This week’s announcement of a reconciliation between Fatah and Hamas set off alarm bells in Washington and Tel Aviv before the ink was even dry on the agreement.
Israel’s reaction is understandable – Israeli strength flows from Palestinian weakness and in recent years, nothing has symbolized this weakness more than the existence of dueling political entities in the West Bank and Gaza Strip.
Tel Aviv’s decision to halt its participation in peace talks is a predictable response, although it gives the Palestinians considerable credit for their reconciliation. Such agreements have been announced before, and the latest must be followed up by the actual formation of a national unity government.
As for the peace talks, the term itself has become objectionable. Two decades after the Oslo Accords, hopes for a durable, fair peace have faded further and further into the distance as the territory controlled by Palestinians shrinks and shrinks.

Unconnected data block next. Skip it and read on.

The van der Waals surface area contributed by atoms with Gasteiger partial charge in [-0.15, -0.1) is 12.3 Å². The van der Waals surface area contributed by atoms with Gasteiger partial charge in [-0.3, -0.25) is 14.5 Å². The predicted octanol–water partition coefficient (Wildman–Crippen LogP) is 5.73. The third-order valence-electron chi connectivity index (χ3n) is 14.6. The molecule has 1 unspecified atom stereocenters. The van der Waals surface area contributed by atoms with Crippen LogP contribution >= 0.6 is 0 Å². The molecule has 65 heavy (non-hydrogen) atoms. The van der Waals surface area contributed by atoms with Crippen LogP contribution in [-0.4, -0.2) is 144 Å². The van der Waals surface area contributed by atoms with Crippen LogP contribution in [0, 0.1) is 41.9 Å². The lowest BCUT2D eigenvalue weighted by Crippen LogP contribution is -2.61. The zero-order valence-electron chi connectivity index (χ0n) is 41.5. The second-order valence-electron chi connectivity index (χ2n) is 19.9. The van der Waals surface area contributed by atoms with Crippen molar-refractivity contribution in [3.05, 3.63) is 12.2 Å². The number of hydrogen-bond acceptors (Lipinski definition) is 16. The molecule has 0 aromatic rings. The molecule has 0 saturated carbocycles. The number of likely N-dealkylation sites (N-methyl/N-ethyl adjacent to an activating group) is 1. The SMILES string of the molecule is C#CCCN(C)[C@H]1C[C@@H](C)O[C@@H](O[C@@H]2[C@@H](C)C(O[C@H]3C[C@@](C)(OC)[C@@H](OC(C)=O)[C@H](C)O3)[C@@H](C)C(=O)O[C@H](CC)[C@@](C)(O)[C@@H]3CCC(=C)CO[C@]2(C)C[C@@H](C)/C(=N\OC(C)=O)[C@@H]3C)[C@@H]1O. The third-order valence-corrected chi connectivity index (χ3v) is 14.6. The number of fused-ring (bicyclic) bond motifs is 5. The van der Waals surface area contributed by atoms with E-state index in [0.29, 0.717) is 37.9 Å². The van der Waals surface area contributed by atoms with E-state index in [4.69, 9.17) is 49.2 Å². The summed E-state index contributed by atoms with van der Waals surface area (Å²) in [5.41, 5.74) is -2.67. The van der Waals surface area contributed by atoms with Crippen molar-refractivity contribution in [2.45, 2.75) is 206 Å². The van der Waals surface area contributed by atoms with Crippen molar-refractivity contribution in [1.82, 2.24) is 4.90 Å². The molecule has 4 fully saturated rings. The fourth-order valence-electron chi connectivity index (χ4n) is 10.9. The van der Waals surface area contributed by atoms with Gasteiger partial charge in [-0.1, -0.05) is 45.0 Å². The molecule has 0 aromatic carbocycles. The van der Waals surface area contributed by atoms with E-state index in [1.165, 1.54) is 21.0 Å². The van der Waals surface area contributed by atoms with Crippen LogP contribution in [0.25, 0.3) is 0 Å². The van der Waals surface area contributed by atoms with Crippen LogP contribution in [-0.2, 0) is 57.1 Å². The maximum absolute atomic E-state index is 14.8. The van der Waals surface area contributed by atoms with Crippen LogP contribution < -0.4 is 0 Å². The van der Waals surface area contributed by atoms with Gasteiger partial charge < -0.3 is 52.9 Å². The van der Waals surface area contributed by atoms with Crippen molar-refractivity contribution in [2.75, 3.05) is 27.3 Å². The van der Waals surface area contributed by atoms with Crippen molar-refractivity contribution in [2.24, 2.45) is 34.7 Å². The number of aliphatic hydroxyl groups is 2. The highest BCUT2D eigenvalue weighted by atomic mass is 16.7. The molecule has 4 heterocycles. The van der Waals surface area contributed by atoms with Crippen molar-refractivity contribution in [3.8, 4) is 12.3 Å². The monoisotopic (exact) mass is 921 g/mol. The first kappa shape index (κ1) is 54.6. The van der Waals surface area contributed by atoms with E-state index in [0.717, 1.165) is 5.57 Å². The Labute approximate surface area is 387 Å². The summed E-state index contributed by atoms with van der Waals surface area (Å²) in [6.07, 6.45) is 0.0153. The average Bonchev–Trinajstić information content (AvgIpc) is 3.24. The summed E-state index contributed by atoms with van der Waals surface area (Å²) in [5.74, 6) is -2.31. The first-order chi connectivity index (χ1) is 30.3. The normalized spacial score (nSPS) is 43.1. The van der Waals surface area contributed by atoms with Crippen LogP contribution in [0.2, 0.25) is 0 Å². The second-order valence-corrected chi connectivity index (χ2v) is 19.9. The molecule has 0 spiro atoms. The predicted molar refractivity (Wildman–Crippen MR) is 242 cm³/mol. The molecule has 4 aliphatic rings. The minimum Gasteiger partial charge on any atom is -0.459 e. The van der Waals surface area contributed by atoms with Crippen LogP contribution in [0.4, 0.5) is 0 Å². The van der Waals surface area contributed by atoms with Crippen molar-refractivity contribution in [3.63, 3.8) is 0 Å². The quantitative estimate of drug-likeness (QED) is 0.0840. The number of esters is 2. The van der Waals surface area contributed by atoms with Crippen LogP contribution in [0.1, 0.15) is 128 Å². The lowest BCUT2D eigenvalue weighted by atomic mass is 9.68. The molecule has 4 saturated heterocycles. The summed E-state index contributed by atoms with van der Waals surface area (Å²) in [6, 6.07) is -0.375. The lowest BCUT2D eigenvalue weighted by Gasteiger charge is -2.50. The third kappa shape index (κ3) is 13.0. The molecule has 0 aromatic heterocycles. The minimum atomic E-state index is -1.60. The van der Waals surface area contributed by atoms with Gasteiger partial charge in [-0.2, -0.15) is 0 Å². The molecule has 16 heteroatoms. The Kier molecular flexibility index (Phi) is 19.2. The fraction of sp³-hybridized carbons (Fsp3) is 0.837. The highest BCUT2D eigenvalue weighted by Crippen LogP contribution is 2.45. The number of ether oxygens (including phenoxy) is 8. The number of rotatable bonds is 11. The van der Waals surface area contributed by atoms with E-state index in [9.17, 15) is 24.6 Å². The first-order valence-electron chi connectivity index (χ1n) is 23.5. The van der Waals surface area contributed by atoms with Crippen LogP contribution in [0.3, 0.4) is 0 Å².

But Washington’s reaction is truly disappointing. The division of the Palestinian political scene into two feuding cantons was unnatural; ending this divide would be a return to a more natural state of affairs. If the U.S. cuts off aid to the Palestinian Authority because of the presence of Hamas in the government, it will only highlight the glaring contradiction with the situation in Lebanon. There, Hezbollah has been participating in the executive branch for nearly a decade, but its anti-Israel stance hasn’t led to a cutoff of American assistance to the government in Beirut.
If Washington ever wants to be seen as honest peace broker, it should avoid adopting the exact same stance as the country whose modus operandi has been one of divide and conquer.
A version of this article appeared in the print edition of The Daily Star on April 25, 2014, on page 7.